Micropledge is a new platform for pooling resources to develop software. Users can pledge money towards the development of a specific project; the money is only paid if the pledgers vote that the project has been successfully implemented. Note that you have to transfer money to Micropledge before you can pledge it towards any specific project; this largely eliminates the risk of pledge fraud, but also reduces the likelihood of spontaneous pledges.
I’ve started an example Micropledge for a MediaWiki extension which I would consider very useful, an RSS extension for namespaces with smart quality filtering.
Micropledge is part of a growing number of sites and services that combine Web 2.0 style social networking and slick UIs with mechanisms for fundraising and pledging towards specific goals. Pledgebank is a universal pledging service (without built-in payment processing), whereas Fundable is a platform for goal-oriented fundraising. I’ve blogged before about change.org, which tries to connect people concerned about certain causes with non-profit organizations that relate to them. When it comes to widgets, ChipIn makes it easy to embed dynamic fundraising boxes into any website. And there are a number of Facebook applications as well.
Of course, free culture does not mean that people do not get paid; it means that the cultural works people create are not encumbered by monopoly rights. Distributed funding mechanisms are one of many ways in which people can and do get paid for authoring works which are freely available to everyone, in perpetuity. It remains to be seen which ones of these new services will be successful in the long run. I’d also love to see some pilot projects in the area of content development on Wikimedia Foundation projects.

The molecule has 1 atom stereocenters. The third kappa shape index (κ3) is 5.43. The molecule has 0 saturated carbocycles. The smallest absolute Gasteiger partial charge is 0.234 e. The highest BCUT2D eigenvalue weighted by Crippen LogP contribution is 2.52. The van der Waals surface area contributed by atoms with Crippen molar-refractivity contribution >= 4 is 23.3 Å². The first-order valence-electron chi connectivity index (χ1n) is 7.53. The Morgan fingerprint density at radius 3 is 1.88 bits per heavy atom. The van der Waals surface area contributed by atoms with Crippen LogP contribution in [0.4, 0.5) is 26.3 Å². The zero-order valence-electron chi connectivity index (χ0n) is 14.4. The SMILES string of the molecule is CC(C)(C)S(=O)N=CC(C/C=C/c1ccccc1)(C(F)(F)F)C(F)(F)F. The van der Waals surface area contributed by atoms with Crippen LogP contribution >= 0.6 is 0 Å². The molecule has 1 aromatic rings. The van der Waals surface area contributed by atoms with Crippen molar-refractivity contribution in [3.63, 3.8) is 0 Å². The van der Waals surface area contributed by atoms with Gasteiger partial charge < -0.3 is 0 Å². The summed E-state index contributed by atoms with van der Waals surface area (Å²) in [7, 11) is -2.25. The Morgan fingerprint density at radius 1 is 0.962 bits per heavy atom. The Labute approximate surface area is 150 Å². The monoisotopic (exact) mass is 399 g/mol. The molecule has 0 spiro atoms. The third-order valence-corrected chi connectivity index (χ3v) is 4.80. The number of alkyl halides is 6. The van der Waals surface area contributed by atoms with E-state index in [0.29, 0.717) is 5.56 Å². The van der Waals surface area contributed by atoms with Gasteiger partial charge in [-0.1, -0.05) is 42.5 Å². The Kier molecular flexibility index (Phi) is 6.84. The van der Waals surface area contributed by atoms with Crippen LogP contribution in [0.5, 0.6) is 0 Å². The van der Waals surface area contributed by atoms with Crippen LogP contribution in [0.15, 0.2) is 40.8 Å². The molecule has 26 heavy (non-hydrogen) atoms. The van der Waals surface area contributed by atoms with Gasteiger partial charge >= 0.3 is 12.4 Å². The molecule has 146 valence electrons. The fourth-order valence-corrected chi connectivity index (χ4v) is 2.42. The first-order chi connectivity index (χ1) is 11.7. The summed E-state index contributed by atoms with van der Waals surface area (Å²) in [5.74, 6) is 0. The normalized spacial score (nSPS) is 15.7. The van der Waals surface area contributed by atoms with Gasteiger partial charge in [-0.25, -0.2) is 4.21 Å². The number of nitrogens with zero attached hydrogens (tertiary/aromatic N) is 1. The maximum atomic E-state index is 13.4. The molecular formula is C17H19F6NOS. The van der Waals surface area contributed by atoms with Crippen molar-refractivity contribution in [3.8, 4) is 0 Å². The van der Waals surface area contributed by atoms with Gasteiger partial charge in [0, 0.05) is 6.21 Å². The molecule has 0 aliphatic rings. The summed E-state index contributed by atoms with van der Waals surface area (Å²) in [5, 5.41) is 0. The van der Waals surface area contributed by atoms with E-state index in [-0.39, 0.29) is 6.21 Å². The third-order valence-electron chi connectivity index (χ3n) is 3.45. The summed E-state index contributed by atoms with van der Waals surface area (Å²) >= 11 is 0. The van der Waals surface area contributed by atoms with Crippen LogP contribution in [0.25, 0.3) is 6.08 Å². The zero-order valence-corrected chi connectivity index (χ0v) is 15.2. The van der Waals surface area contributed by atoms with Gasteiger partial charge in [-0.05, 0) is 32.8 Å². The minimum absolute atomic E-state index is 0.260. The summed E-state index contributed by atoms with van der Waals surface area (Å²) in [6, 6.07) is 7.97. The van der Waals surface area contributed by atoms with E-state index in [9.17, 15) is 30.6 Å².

Beyond usability, one key question seems to be: Why would people visit a pledging platform in the first place? It seems clear that many people would do so in order to start a pledge, but how do you get people there to join an existing effort? Wikipedia and eBay could gain popularity because they offer things people want: information or goods/services. It seems much harder to match people searching for a particular application to the relevant pledge on Micropledge.com.
Instead of trying to generate attention for hundreds of small pledges, I suspect that it may be more effective to focus attention on a broader cause, and to let an interested core community decide how the pooled resources can be used in service of that cause — especially if you have some credibility from prior endeavors. Campaigns like “Let’s create a world-class open source game” or “Let’s massively improve the state of open source drivers for graphics hardware”, if backed by a credible non-profit organization like the FSF, might motivate many people to give without requiring individual donors to think too much about every single step it takes to achieve the larger goal.
A real-world example of this model is Project Peach, an open source / free content 3D animated movie project by the good folks behind Blender. People who want to see the film done can pre-order the DVD; those who want to get involved in the details are also encouraged to do so. Having already successfully produced one open source movie, Elephants Dream, the Blender folks have the credibility to pull it off again. My only criticism of the project is that it does not seem to aim significantly higher than the previous one.
That said, the Micropledge model might still work very well for solving very specific problems that would never be addressed under the umbrella of a larger initiative, provided that the instigator of a pledge manages to network with those who have the same problem.
Interesting historical perspective: An Economy for Giving Everything Away.